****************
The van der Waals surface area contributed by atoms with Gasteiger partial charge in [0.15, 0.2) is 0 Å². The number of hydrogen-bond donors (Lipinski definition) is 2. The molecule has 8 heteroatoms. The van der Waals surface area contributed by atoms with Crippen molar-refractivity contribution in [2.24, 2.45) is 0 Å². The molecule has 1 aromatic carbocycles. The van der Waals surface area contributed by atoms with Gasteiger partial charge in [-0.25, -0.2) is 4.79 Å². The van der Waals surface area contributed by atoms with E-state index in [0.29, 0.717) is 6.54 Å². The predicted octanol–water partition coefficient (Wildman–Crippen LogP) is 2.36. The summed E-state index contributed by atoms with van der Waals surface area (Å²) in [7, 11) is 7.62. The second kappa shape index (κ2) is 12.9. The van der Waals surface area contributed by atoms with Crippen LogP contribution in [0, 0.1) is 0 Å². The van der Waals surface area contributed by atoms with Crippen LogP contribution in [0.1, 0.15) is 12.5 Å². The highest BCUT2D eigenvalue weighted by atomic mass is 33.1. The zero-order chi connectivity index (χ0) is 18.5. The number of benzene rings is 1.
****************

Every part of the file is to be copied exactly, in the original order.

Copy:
The van der Waals surface area contributed by atoms with Gasteiger partial charge in [0.15, 0.2) is 0 Å². The number of hydrogen-bond donors (Lipinski definition) is 2. The molecule has 8 heteroatoms. The van der Waals surface area contributed by atoms with Crippen molar-refractivity contribution in [2.24, 2.45) is 0 Å². The molecule has 1 aromatic carbocycles. The van der Waals surface area contributed by atoms with Gasteiger partial charge in [-0.25, -0.2) is 4.79 Å². The van der Waals surface area contributed by atoms with E-state index in [0.29, 0.717) is 6.54 Å². The predicted octanol–water partition coefficient (Wildman–Crippen LogP) is 2.36. The summed E-state index contributed by atoms with van der Waals surface area (Å²) in [7, 11) is 7.62. The second kappa shape index (κ2) is 12.9. The van der Waals surface area contributed by atoms with Crippen LogP contribution in [0, 0.1) is 0 Å². The van der Waals surface area contributed by atoms with Crippen LogP contribution in [0.1, 0.15) is 12.5 Å². The highest BCUT2D eigenvalue weighted by atomic mass is 33.1. The zero-order chi connectivity index (χ0) is 18.5. The number of benzene rings is 1.